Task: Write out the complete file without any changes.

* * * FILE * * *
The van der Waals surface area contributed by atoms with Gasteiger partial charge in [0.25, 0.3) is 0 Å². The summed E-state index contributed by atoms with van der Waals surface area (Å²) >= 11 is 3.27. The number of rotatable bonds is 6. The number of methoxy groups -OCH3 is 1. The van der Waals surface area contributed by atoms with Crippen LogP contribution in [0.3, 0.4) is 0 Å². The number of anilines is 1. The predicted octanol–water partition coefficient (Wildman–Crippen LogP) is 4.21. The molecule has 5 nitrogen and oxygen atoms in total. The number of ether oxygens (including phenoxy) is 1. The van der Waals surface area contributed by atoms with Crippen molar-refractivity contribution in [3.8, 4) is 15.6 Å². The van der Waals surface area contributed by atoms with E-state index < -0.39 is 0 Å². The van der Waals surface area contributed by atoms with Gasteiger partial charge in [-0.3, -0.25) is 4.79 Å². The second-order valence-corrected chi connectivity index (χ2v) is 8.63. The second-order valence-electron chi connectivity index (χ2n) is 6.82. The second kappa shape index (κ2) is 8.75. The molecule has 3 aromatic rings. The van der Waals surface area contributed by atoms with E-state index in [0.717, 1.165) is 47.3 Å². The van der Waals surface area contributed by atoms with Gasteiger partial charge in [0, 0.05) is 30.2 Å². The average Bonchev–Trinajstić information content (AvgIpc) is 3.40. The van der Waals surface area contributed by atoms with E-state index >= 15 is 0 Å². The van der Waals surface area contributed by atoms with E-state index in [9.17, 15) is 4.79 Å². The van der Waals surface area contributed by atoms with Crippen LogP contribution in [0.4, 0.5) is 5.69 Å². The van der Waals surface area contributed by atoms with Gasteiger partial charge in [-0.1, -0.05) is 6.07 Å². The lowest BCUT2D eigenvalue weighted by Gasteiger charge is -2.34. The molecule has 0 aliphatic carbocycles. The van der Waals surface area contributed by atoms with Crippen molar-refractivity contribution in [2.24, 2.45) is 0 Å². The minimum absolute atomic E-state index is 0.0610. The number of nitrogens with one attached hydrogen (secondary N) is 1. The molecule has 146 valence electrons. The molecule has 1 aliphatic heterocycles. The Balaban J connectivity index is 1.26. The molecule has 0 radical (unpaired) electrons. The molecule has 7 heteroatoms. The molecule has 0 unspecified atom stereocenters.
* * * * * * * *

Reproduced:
The van der Waals surface area contributed by atoms with Gasteiger partial charge in [0.25, 0.3) is 0 Å². The summed E-state index contributed by atoms with van der Waals surface area (Å²) >= 11 is 3.27. The number of rotatable bonds is 6. The number of methoxy groups -OCH3 is 1. The van der Waals surface area contributed by atoms with Crippen LogP contribution in [0.3, 0.4) is 0 Å². The number of anilines is 1. The predicted octanol–water partition coefficient (Wildman–Crippen LogP) is 4.21. The molecule has 5 nitrogen and oxygen atoms in total. The number of ether oxygens (including phenoxy) is 1. The van der Waals surface area contributed by atoms with Crippen molar-refractivity contribution in [3.8, 4) is 15.6 Å². The van der Waals surface area contributed by atoms with E-state index < -0.39 is 0 Å². The van der Waals surface area contributed by atoms with Gasteiger partial charge in [-0.3, -0.25) is 4.79 Å². The second-order valence-corrected chi connectivity index (χ2v) is 8.63. The second-order valence-electron chi connectivity index (χ2n) is 6.82. The second kappa shape index (κ2) is 8.75. The molecule has 3 aromatic rings. The van der Waals surface area contributed by atoms with E-state index in [0.717, 1.165) is 47.3 Å². The van der Waals surface area contributed by atoms with Gasteiger partial charge in [0, 0.05) is 30.2 Å². The average Bonchev–Trinajstić information content (AvgIpc) is 3.40. The van der Waals surface area contributed by atoms with E-state index >= 15 is 0 Å². The van der Waals surface area contributed by atoms with E-state index in [9.17, 15) is 4.79 Å². The van der Waals surface area contributed by atoms with Crippen LogP contribution in [0.4, 0.5) is 5.69 Å². The van der Waals surface area contributed by atoms with Gasteiger partial charge in [-0.1, -0.05) is 6.07 Å². The lowest BCUT2D eigenvalue weighted by Gasteiger charge is -2.34. The molecule has 0 aliphatic carbocycles. The van der Waals surface area contributed by atoms with Crippen molar-refractivity contribution in [2.24, 2.45) is 0 Å². The minimum absolute atomic E-state index is 0.0610. The number of nitrogens with one attached hydrogen (secondary N) is 1. The molecule has 146 valence electrons. The molecule has 1 aliphatic heterocycles. The Balaban J connectivity index is 1.26. The molecule has 0 radical (unpaired) electrons. The molecule has 7 heteroatoms. The molecule has 0 unspecified atom stereocenters.